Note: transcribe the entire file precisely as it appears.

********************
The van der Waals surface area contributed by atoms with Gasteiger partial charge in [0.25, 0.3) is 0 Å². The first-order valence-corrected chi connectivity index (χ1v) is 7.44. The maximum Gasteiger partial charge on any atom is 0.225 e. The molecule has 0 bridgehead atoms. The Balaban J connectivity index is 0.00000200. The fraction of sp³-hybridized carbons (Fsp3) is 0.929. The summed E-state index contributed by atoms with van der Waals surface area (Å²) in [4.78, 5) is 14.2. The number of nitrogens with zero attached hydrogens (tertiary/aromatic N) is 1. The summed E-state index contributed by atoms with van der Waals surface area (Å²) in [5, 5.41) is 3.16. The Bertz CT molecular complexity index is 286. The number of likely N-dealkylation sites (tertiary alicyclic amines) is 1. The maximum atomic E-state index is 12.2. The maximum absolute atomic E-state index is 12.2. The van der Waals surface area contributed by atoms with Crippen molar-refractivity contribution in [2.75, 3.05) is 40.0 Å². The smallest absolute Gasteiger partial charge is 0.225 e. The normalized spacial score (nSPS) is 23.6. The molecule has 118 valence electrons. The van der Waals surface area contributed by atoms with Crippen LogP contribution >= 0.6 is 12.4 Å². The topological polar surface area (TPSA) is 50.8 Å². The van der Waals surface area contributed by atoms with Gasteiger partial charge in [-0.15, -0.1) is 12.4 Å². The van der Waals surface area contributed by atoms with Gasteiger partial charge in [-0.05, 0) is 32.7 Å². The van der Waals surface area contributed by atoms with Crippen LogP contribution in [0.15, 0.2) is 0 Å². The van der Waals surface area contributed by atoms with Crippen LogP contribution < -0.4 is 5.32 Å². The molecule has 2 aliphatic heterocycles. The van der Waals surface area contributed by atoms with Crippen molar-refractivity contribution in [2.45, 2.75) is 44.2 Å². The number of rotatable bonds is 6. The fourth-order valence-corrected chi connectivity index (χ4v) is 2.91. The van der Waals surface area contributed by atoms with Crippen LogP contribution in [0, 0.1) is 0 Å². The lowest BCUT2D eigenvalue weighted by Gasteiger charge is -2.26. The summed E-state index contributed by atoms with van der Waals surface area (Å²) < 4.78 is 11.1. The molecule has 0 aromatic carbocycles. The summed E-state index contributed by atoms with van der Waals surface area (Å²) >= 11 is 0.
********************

The van der Waals surface area contributed by atoms with Gasteiger partial charge in [0.25, 0.3) is 0 Å². The first-order valence-corrected chi connectivity index (χ1v) is 7.44. The maximum Gasteiger partial charge on any atom is 0.225 e. The molecule has 0 bridgehead atoms. The Balaban J connectivity index is 0.00000200. The fraction of sp³-hybridized carbons (Fsp3) is 0.929. The summed E-state index contributed by atoms with van der Waals surface area (Å²) in [4.78, 5) is 14.2. The number of nitrogens with zero attached hydrogens (tertiary/aromatic N) is 1. The summed E-state index contributed by atoms with van der Waals surface area (Å²) in [5, 5.41) is 3.16. The Bertz CT molecular complexity index is 286. The number of likely N-dealkylation sites (tertiary alicyclic amines) is 1. The maximum atomic E-state index is 12.2. The maximum absolute atomic E-state index is 12.2. The van der Waals surface area contributed by atoms with Crippen molar-refractivity contribution in [2.75, 3.05) is 40.0 Å². The smallest absolute Gasteiger partial charge is 0.225 e. The normalized spacial score (nSPS) is 23.6. The molecule has 118 valence electrons. The van der Waals surface area contributed by atoms with Crippen LogP contribution >= 0.6 is 12.4 Å². The topological polar surface area (TPSA) is 50.8 Å². The van der Waals surface area contributed by atoms with Gasteiger partial charge in [-0.15, -0.1) is 12.4 Å². The van der Waals surface area contributed by atoms with Gasteiger partial charge in [-0.05, 0) is 32.7 Å². The van der Waals surface area contributed by atoms with Crippen LogP contribution in [0.15, 0.2) is 0 Å². The van der Waals surface area contributed by atoms with Crippen LogP contribution < -0.4 is 5.32 Å². The molecule has 2 aliphatic heterocycles. The van der Waals surface area contributed by atoms with Crippen molar-refractivity contribution in [2.45, 2.75) is 44.2 Å². The number of rotatable bonds is 6. The fourth-order valence-corrected chi connectivity index (χ4v) is 2.91. The van der Waals surface area contributed by atoms with Crippen LogP contribution in [0, 0.1) is 0 Å². The lowest BCUT2D eigenvalue weighted by Gasteiger charge is -2.26. The summed E-state index contributed by atoms with van der Waals surface area (Å²) < 4.78 is 11.1. The molecule has 0 aromatic carbocycles. The summed E-state index contributed by atoms with van der Waals surface area (Å²) >= 11 is 0.